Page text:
• Of the myriad ethical concerns with which our society wrestles, which are important to you?


  • Scholastic Journalism (the textbook for my journalism class)
  • handouts
    • teacher-devised, student-completed brief note format for chapter 22: “Ethics for Student Journalists”
    • paired editorials, each taking a different viewpoint, on an ethical issue currently in the news.
    • lists of
      • larger ethical concerns (race, racism and ethnicity; abortion; gender and sexism; et al.)
      • specific ethics case studies (sources: teacher-generated list and examples from Ethics Updates (www.ethics.acusd.edu)
    • “Guiding Principles for the Journalist” (www.poynter.org)
    • “Ask These 10 Questions to Make Good Ethical Decisions” (www.poynter.org)
  • PowerPoint presentation: review of definitions; chapter 22 highlights, notably “Individual Journalists Need an Ethics Code” (pp. 366-7), “A Model Ethics Code for High School Journalists” (pp. 369-72), and “Ethics in Action: Writing and Editing” (pp. 368-9)

Overviews and Timeline

Activity 1: A Personal Ethical Framework (applicable to all story/advertising assignments) (45-minute class period)

  • (*Previously assigned/discussed)
    • "Scholastic Journalism" chapter 22 (including brief PowerPoint presentation covering pages 365-6)
    • 2 handouts from Poynter.org)
  • (15 min.) PowerPoint presentation
    • “Individual Journalists Need an Ethics Code”
    • “A Model Code for High School Journalists
  • (20 min.) Pair and Share assignment
    • Teams of students are each assigned one of the chapter 22 exercises on pages 372-3. (Example #6: “Planned Parenthood asks to buy ad space in your newspaper. Should you accept the ad?”)
    • The teams report their decisions to the class for a larger discussion
      based on
      • Critical Engagement Questions #1 and 2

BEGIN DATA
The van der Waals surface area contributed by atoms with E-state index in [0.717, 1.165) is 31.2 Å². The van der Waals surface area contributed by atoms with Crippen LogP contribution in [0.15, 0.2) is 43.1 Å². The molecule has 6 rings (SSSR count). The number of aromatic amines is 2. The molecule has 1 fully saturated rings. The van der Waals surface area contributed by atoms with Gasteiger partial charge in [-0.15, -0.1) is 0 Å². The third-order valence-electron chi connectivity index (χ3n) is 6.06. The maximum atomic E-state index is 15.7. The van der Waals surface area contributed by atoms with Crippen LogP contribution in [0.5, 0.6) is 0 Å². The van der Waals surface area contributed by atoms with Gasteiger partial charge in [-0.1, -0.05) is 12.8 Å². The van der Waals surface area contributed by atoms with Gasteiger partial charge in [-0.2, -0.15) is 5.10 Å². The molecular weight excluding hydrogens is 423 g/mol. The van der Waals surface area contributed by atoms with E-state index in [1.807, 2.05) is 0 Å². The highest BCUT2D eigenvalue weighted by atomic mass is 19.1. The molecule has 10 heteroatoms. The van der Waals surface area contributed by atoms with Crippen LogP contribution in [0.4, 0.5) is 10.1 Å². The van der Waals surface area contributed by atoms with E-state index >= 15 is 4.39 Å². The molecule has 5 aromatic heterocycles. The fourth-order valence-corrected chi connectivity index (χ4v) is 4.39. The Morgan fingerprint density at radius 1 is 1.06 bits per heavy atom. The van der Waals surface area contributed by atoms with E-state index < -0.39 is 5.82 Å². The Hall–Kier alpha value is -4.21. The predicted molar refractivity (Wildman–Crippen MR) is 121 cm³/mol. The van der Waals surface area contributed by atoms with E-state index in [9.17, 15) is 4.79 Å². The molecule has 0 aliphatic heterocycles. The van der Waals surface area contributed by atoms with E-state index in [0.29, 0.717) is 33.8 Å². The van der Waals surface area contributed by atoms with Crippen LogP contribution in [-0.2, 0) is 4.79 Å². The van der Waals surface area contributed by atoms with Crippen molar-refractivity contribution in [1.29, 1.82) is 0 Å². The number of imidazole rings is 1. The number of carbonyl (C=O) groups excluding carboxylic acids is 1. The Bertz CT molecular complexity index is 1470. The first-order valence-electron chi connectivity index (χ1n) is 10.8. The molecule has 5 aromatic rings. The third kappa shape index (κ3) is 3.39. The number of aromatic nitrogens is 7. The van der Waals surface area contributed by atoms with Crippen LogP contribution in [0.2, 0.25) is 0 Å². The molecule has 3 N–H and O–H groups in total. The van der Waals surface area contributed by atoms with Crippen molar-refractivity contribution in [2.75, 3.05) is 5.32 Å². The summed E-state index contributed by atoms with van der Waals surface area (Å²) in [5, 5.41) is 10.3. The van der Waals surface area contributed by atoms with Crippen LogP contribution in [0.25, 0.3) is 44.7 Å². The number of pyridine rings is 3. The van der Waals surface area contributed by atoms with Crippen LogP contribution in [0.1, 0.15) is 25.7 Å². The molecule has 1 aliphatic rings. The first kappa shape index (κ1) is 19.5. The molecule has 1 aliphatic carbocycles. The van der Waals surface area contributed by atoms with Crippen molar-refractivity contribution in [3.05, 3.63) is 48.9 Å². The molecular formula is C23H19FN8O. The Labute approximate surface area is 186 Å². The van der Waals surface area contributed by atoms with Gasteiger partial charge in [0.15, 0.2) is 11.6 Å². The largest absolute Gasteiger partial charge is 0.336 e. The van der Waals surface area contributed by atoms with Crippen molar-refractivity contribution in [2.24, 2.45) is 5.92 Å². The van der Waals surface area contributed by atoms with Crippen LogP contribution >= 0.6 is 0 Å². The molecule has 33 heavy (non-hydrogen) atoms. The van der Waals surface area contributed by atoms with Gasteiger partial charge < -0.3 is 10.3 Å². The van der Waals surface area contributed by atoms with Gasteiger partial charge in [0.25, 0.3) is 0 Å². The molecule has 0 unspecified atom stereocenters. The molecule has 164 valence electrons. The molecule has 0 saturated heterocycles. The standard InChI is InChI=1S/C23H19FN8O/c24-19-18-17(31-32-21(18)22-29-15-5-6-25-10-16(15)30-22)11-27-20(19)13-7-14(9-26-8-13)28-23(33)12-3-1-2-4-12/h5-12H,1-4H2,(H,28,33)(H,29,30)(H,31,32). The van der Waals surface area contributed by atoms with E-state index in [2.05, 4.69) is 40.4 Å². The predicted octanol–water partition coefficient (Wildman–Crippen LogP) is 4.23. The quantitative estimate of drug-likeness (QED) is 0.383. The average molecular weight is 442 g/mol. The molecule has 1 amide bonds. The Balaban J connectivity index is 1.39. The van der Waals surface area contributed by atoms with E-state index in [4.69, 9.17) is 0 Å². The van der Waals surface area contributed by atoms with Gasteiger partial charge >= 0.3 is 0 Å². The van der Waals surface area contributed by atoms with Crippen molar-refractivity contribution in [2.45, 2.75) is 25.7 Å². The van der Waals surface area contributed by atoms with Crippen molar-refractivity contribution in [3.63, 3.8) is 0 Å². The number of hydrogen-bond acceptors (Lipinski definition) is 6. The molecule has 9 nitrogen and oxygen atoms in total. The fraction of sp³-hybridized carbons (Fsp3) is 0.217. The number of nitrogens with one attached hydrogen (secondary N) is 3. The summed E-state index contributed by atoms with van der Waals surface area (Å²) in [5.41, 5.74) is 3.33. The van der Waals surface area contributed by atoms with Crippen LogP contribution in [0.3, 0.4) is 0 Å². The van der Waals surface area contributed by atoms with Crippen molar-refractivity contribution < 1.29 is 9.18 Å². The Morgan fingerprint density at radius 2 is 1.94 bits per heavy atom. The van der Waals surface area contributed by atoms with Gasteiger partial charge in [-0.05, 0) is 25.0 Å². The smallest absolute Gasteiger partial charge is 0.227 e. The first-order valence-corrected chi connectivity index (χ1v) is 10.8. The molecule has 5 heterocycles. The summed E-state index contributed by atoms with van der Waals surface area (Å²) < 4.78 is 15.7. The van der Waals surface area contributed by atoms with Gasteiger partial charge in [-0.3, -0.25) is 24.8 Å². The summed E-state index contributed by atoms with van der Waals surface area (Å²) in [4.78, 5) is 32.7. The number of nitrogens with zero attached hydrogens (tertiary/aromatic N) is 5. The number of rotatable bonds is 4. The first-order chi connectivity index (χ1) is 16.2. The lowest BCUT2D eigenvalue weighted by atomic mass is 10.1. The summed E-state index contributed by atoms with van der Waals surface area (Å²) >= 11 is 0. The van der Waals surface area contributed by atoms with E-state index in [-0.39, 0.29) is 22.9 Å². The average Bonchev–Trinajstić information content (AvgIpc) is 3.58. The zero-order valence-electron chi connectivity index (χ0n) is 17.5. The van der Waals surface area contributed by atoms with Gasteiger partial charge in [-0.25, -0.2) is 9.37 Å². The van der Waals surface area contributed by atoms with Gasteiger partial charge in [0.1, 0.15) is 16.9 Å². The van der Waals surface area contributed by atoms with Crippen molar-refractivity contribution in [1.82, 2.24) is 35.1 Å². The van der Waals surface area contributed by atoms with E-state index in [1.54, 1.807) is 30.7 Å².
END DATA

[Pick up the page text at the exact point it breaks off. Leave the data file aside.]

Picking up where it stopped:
• Poynter.org handouts
      • PowerPoint presentation made earlier in the period.
  • (5 min.) Hand out paired editorials; ask students to evaluate them in three
    general areas:
    • the authors’ adherence to/violations of previously discussed ethical standards in writing about an ethics issue
    • the authors’ grasp and elucidation of the issue (logic, methods of argumentation)
    • the authors’ solutions: feasibility, fairness, handling of opponents’ strongest arguments
  • (5 min.) Ask students to consider Critical Engagement Question #3 as
    preparation for writing their own editorials. Hand out teacher-generated and Ethics Updates lists of general ethics areas and specific ethics case studies.

Activity 2: Laying the Groundwork for the Ethics Editorial (45-minute
class period)

  • (15 min.) Discuss paired editorials (assignment above).
  • (10 min.) Brainstorm new editorial ideas, and discuss the possibilities and potential pitfalls of student editorials on issues in yesterday’s handouts (assignment above).
  • (15 min.) PowerPoint presentation: “Ethics in Action: Writing and Editing”
  • (5 min.) Answer questions; have each student pick his or her editorial topic.


  • Objective assessments:
    • notes on chapter 22
    • quiz on chapter 22
  • Subjective assessments:
    • participation in three days’ discussions
    • evaluation of student editorials using
      • criteria for good editorials previously covered in chapter 8
      • criteria listed in editorial evaluation above

References Recommended